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Ashwood v. Klenert

October 10, 2008

JANET ASHWOOD (F/K/A KLENERT), PLAINTIFF-RESPONDENT,
v.
W. THOMAS KLENERT, DEFENDANT-APPELLANT.



On appeal from Superior Court of New Jersey, Chancery Division, Family Part, Mercer County, Docket No. FM-11-579-03-C.

Per curiam.

NOT FOR PUBLICATION WITHOUT THE APPROVAL OF THE APPELLATE DIVISION

Argued September 24, 2008

Before Judges C.L. Miniman and Baxter.

Defendant W. Thomas Klenert appeals from a July 2, 2007 order that denied his motion to terminate his permanent alimony obligation. He argues that the trial court misapplied the law of changed circumstances when it evaluated the collapse of the company he owned and his termination from subsequent employment. He maintains that the judge should have found that these changed circumstances were permanent rather than temporary, and should have ordered the termination of his $3,000 per month alimony obligation. We affirm.

I.

Defendant and plaintiff, Janet Ashwood, formerly known as Janet Klenert, were married on April 14, 1973. Twenty-nine years later, plaintiff filed a complaint for divorce. After an eight-day trial, Judge Accurso rendered a comprehensive written opinion that addressed an array of issues. The final judgment of divorce (JOD) was entered on June 19, 2006. Only limited portions of that opinion and JOD are pertinent to the issues defendant raises in the present appeal.

Among them is Judge Accurso's discussion of the collapse of the manufacturing company of which defendant was a co-owner for the fifteen years preceding the filing of the complaint for divorce. The company, known as Bess Manufacturing, Inc. (Bess), manufactured table linens, runners, doilies and decorative pillows. Toward the end of 2004, increasing strain between defendant and his two former business partners resulted in their agreement to purchase defendant's interest in the corporation for the sum of $900,000. In addition, defendant was to receive a four-year consulting contract for $100,000 per year beginning in January 2005.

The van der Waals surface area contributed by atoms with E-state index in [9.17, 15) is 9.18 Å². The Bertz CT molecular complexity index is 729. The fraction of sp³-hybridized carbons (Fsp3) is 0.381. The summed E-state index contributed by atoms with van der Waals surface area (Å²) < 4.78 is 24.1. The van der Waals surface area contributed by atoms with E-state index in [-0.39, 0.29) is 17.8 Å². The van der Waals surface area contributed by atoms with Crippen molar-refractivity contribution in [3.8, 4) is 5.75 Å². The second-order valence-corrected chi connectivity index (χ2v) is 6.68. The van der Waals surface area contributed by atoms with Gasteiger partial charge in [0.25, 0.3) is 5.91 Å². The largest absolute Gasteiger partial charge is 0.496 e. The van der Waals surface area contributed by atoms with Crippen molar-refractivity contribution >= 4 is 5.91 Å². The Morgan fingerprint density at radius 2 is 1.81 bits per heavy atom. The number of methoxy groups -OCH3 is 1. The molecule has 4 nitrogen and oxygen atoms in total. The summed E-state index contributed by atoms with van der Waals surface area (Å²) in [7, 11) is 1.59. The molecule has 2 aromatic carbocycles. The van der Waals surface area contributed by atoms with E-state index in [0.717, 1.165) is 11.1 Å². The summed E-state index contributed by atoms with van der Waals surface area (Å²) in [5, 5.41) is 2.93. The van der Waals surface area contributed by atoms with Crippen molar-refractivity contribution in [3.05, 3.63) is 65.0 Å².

Because Bess continued its downward slide after defendant left the company in 2004, his former partners had, at the time of the entry of the JOD, paid him only $115,000 of the $900,000 due as a result of the buy-out. Had defendant's former partners made each required monthly installment of $18,750, defendant would have received approximately $300,000 by the time the JOD was entered. The judge concluded that "[b]ecause of Bess's demise," it was "unlikely" that plaintiff and defendant would receive any amount close to the $1,300,000 owed by Bess to defendant.

At the time of the divorce trial, defendant was employed by Anchor Home Furnishings with an annual projected income of between $110,000 and $120,000. Based upon expert testimony, Judge Accurso concluded that defendant had an earning capacity of $120,000 per year and accordingly imputed to him that amount of income. She concluded that plaintiff had an earning capacity of $30,000 per year.

Judge Accurso's opinion also discussed plaintiff's inheritance from her mother, in the form of a testamentary trust with a current corpus of approximately $600,000. The trustees have refused to make any discretionary distribution of the corpus to plaintiff and were not obligated to make a mandatory distribution of trust corpus until June 21, 2008. Because no distributions had been made as of the date of trial, the judge concluded that, at least at that juncture, the inheritance should have no bearing on plaintiff's possible entitlement to alimony.

Ultimately, after considering the statutory factors contained in N.J.S.A. 2A:34-23(b), the judge ordered defendant to pay plaintiff $3,000 per month in permanent alimony.

Approximately two months after the JOD was entered, defendant filed his first motion to terminate that alimony obligation.*fn1 In his motion, he maintained that his monthly income had plummeted because he had been laid off from his employment at Anchor Home Furnishings (Anchor). He asserted that he had sought re-employment in the field of home furnishings, but had been unsuccessful in obtaining work. Consequently, he obtained a real estate license but had not yet earned any real estate commissions. In November 2006, Judge Fleming denied defendant's motion to terminate his alimony obligation, concluding that because defendant's reduction in income had lasted for only a few months, it was premature to consider the drastic remedy of eliminating defendant's spousal support obligation.*fn2

A mere four months later, on March 23, 2007, defendant filed his second motion to terminate his alimony obligation. It is from the denial of that motion that he now appeals. In support ...


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